Sinking ferries: The difference between Philippines and Korea

Differences in the two separate ferry incidents happening 6 years apart and causing the senseless drowning of passengers include these: an effort to apologise, punishing the accountable ones, moving on

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Two ferry accidents in Philippines and Korea

Two ferry accidents in Philippines and Korea

Two separate ferry incidents happening 6 years apart, and causing the senseless drowning of hapless passengers, got me thinking about the big difference between neighbours Philippines and Korea.

A day ago, the Supreme Court of the Philippines ruled that Edgar Go, the owner of M/V Princess of the Stars ferry, which sank in the Philippines in June 2008, was not criminally liable for the death of at least 250+ people in the country’s 2nd worst maritime tragedy.

Two months ago, in June, the trial of the captain of South Korean ferry Sewol, which capsized in April 2014, has started. Lee Joon-Seok and some of his crew are facing possible death penalty for the incident that drowned over 300, most of them schoolchildren on a trip. Several of the survivors testified in the case that involved charges ranging from negligence to homicide.

Not long after, in late July, the lifeless body of Yoo Byung-un, 73, was found. The wealthy businessman who headed the family that owned the operator of Sewol was the target for more than two months of South Korea’s largest manhunt. The cause of his death is unknown since his body has already decomposed. He had suitcases of cash at hand, empty bottles of alcohol, and a book he had written.

The characters in the Korean tragedy — the worst maritime tragedy in the country in 20 years — seem to be more colorful. They also seemed remorseful. The Sewol captain faced the public and made a tearful apology for abandoning the ship as most passengers stuck to their seats, heeding the ferry officials’ announcement to stay still and behave, even as waters started to engulf the listing ferry.

I don’t remember hearing an apology from the personalities involved in the Philippine tragedy. The owners and executives of Sulpicio Lines treated the grieving relatives with a display of power and arrogance, prioritising their legal moves instead of, say, preparing comfortable waiting rooms so the distraught ones wouldn’t burn under the sun while awaiting news. The corporate lawyers handled press coverages with their chin up, and the owners, the Gos only appeared publicly during court hearings.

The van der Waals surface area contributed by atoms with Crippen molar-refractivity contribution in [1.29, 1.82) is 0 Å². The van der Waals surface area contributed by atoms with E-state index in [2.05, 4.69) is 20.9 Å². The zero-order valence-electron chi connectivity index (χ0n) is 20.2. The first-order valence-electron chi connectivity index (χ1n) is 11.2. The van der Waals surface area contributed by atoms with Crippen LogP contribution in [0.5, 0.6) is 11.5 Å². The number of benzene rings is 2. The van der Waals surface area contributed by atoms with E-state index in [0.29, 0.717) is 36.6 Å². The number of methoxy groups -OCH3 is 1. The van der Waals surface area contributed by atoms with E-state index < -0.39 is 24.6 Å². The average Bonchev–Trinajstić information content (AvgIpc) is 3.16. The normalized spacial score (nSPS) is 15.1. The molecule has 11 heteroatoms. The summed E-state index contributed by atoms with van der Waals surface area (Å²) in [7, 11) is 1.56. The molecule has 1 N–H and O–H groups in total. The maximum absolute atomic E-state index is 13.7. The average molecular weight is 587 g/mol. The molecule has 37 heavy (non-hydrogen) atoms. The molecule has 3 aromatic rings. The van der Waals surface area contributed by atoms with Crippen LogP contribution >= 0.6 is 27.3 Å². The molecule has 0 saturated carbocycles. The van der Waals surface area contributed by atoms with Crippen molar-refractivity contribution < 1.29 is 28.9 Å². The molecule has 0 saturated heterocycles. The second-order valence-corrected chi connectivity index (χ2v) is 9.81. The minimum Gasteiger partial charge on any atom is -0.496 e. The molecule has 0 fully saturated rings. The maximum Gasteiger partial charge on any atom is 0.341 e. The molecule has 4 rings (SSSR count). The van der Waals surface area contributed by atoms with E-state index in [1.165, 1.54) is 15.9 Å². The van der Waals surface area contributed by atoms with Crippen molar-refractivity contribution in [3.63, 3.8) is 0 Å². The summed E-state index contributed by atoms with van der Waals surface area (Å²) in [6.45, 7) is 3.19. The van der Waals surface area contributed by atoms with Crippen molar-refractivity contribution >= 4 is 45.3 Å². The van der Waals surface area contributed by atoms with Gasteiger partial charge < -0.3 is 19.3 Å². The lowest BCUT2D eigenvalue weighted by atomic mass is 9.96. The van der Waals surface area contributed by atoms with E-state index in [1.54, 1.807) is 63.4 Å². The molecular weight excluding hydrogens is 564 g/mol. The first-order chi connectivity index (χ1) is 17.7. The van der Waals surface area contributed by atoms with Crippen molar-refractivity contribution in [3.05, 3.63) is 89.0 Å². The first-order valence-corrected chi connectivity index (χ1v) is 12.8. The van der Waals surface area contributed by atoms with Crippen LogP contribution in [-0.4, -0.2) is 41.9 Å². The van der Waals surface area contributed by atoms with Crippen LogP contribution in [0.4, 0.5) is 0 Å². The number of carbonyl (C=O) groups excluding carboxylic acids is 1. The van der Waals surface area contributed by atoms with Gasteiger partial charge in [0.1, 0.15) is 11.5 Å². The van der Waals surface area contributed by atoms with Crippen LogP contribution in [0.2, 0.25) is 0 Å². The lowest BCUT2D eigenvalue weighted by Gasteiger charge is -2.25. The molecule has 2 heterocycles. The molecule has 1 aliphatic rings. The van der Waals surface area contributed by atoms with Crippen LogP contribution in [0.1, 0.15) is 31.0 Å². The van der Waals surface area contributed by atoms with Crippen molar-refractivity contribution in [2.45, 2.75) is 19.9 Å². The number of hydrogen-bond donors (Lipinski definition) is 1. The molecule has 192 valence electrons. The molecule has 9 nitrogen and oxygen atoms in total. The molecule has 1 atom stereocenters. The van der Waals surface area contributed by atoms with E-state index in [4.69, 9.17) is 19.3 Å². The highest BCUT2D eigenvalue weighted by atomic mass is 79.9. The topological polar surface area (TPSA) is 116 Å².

Both tragedies put a spotlight on personal stories of loss and anger toward the parties responsible for the incident. There was a stark difference. though, and it reflected the economic status of the ferry passengers in both.

The family members and loved ones of those in MV Princess of the Stars were almost immediately offered  P10,000 for each casualty — if they signed quit claims first and promised not to be part of the class suit against Sulpicio Lines. Some grudgingly received it, while those who stuck to their sense of justice kept a steady supply of dramatic quotes to news reporters.

The same Filipino businessmen have been in this situation before. The Philippines’ history of maritime tragedies has Sulpicio-owned ships all over it, but for every tragedy the businessmen went scot-free. They were never held accountable — even amid public outrage.

Filipinos’ memory of these incidents is short, and news coverage of this magnitude always called for reminders. The recent news of the high court’s decision may make the lives lost in the Princess of the Stars incident just another addition to the shipping industry’s sad statistics. Ferry passengers are those from the lower economic segments of the population who still cannot afford the already reduced cost of flying from one island to the next.

The Korean incident, on the other hand, was also packed with moving stories of personal loss, but there were public apologies everywhere, as well as calls for the “stern punishment” for “anyone responsible for the accident and criminally at fault.”